the fields of art education and special education. I am always trying to support the importance of scholars seeing architecture and landscape architecture as art disciplines. Doing this opens up the possibility for grants to promote STEAM and K-12 programs in design education. It is my hope that my contribution to the fields of architecture and landscape architecture can be remembered, besides designing built and natural environments, as designing landscapes of learning, and curricula that connect architecture and landscape architecture with the educational field.

Arnaldo Cardona is a retired landscape architect, art and special education teacher, staff developer and college professor. A graduate of Teachers College, Columbia University, with a degree in Art Education, he also holds degrees in Landscape Architecture and Education from City College of New York.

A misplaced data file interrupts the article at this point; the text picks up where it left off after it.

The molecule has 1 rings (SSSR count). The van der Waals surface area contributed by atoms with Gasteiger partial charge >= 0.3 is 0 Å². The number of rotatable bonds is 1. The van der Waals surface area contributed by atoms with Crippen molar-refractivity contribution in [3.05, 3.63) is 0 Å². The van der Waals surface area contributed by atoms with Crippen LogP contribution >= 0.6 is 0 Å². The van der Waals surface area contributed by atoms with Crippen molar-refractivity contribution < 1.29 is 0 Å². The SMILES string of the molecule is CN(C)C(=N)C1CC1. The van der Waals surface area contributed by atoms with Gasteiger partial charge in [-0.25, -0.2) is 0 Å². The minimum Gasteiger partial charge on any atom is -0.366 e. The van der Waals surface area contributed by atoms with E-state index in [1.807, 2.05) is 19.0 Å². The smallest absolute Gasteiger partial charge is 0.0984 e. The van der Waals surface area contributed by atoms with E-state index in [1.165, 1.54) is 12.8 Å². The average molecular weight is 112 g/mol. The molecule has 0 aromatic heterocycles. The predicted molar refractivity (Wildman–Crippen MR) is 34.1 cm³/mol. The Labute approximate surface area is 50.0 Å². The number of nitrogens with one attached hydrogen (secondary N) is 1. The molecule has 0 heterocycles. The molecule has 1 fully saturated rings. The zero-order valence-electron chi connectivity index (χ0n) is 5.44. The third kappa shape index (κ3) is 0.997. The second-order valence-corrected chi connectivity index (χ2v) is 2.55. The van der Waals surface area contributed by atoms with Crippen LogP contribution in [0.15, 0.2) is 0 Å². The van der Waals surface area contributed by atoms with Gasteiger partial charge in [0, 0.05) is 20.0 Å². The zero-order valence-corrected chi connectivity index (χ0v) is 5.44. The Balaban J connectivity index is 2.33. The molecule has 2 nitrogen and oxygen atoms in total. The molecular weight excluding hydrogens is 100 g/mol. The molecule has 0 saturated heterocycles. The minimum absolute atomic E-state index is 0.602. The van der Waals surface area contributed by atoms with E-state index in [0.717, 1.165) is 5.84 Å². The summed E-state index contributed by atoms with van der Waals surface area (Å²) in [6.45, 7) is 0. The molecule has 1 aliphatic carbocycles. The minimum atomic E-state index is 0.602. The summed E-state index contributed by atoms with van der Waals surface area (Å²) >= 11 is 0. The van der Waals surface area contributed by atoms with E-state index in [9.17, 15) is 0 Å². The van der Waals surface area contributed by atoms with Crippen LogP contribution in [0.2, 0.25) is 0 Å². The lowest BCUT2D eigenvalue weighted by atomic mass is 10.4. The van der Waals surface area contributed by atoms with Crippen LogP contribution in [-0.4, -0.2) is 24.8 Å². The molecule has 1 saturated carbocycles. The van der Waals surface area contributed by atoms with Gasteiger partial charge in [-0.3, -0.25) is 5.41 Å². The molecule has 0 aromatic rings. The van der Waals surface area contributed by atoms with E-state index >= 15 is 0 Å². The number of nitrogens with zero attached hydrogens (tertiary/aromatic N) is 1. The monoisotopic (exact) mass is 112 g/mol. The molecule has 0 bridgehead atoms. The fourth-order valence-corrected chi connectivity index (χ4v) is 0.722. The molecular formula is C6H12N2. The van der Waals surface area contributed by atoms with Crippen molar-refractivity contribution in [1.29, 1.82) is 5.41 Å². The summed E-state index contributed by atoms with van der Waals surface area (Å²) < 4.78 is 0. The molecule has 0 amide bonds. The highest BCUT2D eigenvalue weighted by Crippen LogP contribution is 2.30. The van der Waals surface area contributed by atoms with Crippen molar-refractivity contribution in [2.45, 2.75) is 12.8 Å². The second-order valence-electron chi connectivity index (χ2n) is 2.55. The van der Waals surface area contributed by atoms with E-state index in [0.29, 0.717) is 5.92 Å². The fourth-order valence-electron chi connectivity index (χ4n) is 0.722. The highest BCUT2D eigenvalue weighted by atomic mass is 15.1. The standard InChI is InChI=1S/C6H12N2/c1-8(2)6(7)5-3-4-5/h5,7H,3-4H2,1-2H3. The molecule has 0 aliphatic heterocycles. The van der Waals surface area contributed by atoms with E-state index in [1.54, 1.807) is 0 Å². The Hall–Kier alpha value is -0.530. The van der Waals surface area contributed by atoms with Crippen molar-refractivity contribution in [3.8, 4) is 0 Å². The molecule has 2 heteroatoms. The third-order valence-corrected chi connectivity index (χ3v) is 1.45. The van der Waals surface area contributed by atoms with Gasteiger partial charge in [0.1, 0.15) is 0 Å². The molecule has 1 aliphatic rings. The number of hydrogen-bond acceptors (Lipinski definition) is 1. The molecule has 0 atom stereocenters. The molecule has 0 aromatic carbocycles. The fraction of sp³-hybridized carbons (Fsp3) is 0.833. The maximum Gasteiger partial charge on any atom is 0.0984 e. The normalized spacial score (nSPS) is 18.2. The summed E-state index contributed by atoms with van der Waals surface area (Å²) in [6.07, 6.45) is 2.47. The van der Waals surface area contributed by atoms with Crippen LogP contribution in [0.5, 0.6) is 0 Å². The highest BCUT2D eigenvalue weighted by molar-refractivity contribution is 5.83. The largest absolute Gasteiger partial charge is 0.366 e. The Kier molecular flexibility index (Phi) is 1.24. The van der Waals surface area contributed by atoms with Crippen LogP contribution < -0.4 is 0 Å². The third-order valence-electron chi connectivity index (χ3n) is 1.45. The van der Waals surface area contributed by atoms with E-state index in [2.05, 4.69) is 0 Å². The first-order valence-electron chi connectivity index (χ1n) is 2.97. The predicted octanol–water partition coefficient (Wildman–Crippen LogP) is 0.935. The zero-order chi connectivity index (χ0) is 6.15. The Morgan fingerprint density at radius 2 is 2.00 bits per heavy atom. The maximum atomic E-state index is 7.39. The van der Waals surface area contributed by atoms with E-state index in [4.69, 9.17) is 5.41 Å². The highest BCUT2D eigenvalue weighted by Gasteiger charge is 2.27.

A version of this op-ed appeared in ASLA’s blog The Field under the title “Bringing Landscape Architecture to New Places.” The views expressed here are the author’s own.

Carter + Burton Architecture showcases regional design in Venice

Carter + Burton Architecture in Berryville, Virginia, is excited to announce its participation in the sixth edition of the biennial architecture exhibition, “Time Space Existence,” at the Palazzo Mora in Venice, Italy. The show opened on May 20, 2023, and will run until Nov. 26, 2023. The European Cultural Centre (ECC) Italy in collaboration with Open Space Venice has curated a diverse assortment of works from various international architects, artists, designers, academics and photographers to draw audience attention toward new expressions of sustainability in response to climate change. As the only Virginia architecture firm represented at the show, Carter + Burton takes immense pride in representing regional perspectives internationally.